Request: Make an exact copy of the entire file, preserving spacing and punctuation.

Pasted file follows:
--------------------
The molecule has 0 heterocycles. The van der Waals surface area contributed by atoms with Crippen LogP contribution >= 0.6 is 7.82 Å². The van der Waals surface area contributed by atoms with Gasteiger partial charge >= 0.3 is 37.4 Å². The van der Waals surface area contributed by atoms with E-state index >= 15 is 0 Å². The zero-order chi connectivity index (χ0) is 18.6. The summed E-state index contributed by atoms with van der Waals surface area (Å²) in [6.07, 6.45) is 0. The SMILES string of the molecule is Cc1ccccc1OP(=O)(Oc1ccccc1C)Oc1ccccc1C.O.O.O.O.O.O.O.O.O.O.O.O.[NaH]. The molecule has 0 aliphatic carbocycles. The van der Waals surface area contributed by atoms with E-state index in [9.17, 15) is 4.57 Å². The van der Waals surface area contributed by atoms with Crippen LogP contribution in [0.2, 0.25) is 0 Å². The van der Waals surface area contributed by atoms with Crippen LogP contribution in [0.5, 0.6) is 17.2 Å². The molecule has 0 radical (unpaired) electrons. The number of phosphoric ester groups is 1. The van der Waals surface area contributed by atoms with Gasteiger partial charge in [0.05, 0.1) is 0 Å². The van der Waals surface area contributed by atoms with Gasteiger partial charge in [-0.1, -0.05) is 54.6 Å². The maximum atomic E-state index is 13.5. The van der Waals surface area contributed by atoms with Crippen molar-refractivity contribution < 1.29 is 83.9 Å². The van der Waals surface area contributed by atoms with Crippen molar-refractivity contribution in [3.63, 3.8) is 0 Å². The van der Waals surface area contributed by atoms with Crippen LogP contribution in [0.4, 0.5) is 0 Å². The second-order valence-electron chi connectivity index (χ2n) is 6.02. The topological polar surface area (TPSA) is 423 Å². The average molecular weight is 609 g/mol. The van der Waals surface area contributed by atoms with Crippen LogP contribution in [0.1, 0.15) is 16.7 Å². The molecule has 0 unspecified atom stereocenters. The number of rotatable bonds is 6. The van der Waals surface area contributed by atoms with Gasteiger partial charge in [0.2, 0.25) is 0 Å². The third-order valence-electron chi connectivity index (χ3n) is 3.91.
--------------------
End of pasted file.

The molecule has 0 heterocycles. The van der Waals surface area contributed by atoms with Crippen LogP contribution >= 0.6 is 7.82 Å². The van der Waals surface area contributed by atoms with Gasteiger partial charge >= 0.3 is 37.4 Å². The van der Waals surface area contributed by atoms with E-state index >= 15 is 0 Å². The zero-order chi connectivity index (χ0) is 18.6. The summed E-state index contributed by atoms with van der Waals surface area (Å²) in [6.07, 6.45) is 0. The SMILES string of the molecule is Cc1ccccc1OP(=O)(Oc1ccccc1C)Oc1ccccc1C.O.O.O.O.O.O.O.O.O.O.O.O.[NaH]. The molecule has 0 aliphatic carbocycles. The van der Waals surface area contributed by atoms with E-state index in [9.17, 15) is 4.57 Å². The van der Waals surface area contributed by atoms with Crippen LogP contribution in [0.2, 0.25) is 0 Å². The van der Waals surface area contributed by atoms with Crippen LogP contribution in [0.5, 0.6) is 17.2 Å². The molecule has 0 radical (unpaired) electrons. The number of phosphoric ester groups is 1. The van der Waals surface area contributed by atoms with Gasteiger partial charge in [0.05, 0.1) is 0 Å². The van der Waals surface area contributed by atoms with Gasteiger partial charge in [-0.1, -0.05) is 54.6 Å². The maximum atomic E-state index is 13.5. The van der Waals surface area contributed by atoms with Crippen molar-refractivity contribution < 1.29 is 83.9 Å². The van der Waals surface area contributed by atoms with Crippen molar-refractivity contribution in [3.63, 3.8) is 0 Å². The van der Waals surface area contributed by atoms with Crippen LogP contribution in [0.4, 0.5) is 0 Å². The second-order valence-electron chi connectivity index (χ2n) is 6.02. The topological polar surface area (TPSA) is 423 Å². The average molecular weight is 609 g/mol. The van der Waals surface area contributed by atoms with Crippen LogP contribution in [0.1, 0.15) is 16.7 Å². The molecule has 0 unspecified atom stereocenters. The number of rotatable bonds is 6. The van der Waals surface area contributed by atoms with Gasteiger partial charge in [0.2, 0.25) is 0 Å². The third-order valence-electron chi connectivity index (χ3n) is 3.91.